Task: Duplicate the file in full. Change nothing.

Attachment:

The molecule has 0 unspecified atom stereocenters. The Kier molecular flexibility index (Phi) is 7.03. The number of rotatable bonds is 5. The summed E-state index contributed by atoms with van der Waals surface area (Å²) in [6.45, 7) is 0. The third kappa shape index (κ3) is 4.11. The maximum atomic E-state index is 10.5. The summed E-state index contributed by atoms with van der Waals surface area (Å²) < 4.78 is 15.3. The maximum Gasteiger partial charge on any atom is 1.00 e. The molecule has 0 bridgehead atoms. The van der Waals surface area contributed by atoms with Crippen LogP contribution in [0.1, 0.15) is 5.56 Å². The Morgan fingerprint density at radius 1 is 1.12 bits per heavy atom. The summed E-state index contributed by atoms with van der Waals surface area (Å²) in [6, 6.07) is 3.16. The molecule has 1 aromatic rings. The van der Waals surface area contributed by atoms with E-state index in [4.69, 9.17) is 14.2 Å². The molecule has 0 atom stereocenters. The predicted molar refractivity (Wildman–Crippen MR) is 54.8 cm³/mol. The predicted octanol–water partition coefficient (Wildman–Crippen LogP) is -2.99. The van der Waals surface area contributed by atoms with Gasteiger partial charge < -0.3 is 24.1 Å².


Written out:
The molecule has 0 unspecified atom stereocenters. The Kier molecular flexibility index (Phi) is 7.03. The number of rotatable bonds is 5. The summed E-state index contributed by atoms with van der Waals surface area (Å²) in [6.45, 7) is 0. The third kappa shape index (κ3) is 4.11. The maximum atomic E-state index is 10.5. The summed E-state index contributed by atoms with van der Waals surface area (Å²) < 4.78 is 15.3. The maximum Gasteiger partial charge on any atom is 1.00 e. The molecule has 0 bridgehead atoms. The van der Waals surface area contributed by atoms with Crippen LogP contribution in [0.1, 0.15) is 5.56 Å². The Morgan fingerprint density at radius 1 is 1.12 bits per heavy atom. The summed E-state index contributed by atoms with van der Waals surface area (Å²) in [6, 6.07) is 3.16. The molecule has 1 aromatic rings. The van der Waals surface area contributed by atoms with E-state index in [4.69, 9.17) is 14.2 Å². The molecule has 0 atom stereocenters. The predicted molar refractivity (Wildman–Crippen MR) is 54.8 cm³/mol. The predicted octanol–water partition coefficient (Wildman–Crippen LogP) is -2.99. The van der Waals surface area contributed by atoms with Gasteiger partial charge < -0.3 is 24.1 Å².